Romance scams continue to increase. Over 323 million people worldwide use dating apps on their mobile phones. Dating app revenues have increased every year since 2015, reaching $5.61 billion in 2021. Further, increases in usage will reach USD 11.03 billion by 2028.
Hackers are mainly targeting those looking for love online. According to the Federal Bureau of Investigation, romance scammers bilked Americans out of $1 billion in 2021. Those aged 70 and up reported the highest losses.
When searching for love, the person you meet online may not be whom they say they are. If you are trying to find a love connection, watch out for these scams.
A friend that’s a perfect match
In this scenario, a scammer has a friend who is your perfect match. All it would take to connect is to text that number. The victim then texts that number to get to know them. Eventually, the friend pleads for money. Once the victims give them money, their bank account quickly depletes.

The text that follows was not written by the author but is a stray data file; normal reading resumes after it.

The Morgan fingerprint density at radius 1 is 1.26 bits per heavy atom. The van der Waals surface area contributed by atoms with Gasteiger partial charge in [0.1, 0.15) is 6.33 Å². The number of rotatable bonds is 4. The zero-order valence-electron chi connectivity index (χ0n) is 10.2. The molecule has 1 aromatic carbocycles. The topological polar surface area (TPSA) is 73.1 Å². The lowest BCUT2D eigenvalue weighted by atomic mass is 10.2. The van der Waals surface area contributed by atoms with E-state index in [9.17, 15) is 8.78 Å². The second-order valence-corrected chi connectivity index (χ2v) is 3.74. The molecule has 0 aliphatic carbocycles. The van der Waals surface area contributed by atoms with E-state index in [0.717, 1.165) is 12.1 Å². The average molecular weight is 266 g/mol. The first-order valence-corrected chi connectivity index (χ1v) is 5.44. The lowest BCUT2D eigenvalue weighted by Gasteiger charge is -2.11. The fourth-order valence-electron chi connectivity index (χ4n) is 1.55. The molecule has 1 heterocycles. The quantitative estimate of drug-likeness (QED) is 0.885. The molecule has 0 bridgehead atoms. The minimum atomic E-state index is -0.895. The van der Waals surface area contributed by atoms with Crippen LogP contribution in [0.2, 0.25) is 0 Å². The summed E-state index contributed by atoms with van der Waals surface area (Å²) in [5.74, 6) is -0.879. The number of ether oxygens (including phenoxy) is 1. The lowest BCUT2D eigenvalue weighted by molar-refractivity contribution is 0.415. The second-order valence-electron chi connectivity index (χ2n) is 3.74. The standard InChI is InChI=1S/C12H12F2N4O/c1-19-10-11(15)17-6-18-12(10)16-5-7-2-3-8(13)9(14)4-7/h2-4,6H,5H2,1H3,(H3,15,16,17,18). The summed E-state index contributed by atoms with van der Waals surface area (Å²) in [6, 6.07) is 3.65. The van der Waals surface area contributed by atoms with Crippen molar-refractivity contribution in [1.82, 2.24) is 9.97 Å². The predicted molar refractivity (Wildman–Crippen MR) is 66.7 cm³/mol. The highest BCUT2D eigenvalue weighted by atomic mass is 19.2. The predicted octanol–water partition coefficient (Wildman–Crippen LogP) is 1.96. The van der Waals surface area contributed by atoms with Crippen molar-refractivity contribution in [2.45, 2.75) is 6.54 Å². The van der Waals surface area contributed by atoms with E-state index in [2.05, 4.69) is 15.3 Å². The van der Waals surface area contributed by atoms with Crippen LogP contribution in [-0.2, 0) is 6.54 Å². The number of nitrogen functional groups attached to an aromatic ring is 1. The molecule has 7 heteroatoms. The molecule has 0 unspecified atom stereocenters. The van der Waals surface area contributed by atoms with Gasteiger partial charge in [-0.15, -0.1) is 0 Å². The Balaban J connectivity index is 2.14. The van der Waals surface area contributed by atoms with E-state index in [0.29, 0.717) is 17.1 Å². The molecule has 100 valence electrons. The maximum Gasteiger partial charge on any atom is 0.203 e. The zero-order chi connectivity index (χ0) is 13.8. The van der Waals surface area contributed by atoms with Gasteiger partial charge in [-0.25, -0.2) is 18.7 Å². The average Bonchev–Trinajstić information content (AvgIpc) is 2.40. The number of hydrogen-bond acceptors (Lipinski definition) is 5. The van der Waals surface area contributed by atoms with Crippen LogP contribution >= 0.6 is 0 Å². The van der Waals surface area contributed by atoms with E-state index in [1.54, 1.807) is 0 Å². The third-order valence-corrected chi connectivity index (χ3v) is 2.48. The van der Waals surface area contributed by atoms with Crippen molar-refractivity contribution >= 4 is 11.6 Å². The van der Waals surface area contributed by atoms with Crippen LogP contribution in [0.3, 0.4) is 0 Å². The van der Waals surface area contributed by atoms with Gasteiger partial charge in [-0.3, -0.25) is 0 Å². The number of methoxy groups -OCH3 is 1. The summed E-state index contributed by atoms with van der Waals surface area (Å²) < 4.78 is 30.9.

The widow scam
The hacker tells their victims a sad story about how their spouse is dying. This gains their victims’ trust. That’s when the “widow” starts asking for money. Feeling sympathetic, the victim transfers their cash. The result? Their bank accounts are drained.
The military romance scam
It is likely a scam when someone claims they cannot use video chat or make voice calls because they are in the military. As with most scams, the hacker claims to want companionship. Eventually, the military romance scammer asks for money because of a military emergency most times.
Phishing romance scam
Phishing isn’t a new scam. Instead of sharing their self-images, scammers offer to send their targets to fake websites. They instruct their target to click one image. The bogus link directs the victim to a phoney website where malware installs on their device programmed to steal personal information.
Here are some avoidance tips
Never send any money to anyone that you meet online.
Don’t give anyone or any website your personal information.
Insist on video chats.
Meet someone in-person before starting a romantic relationship.
If they claim to be in the military, that’s usually a red flag.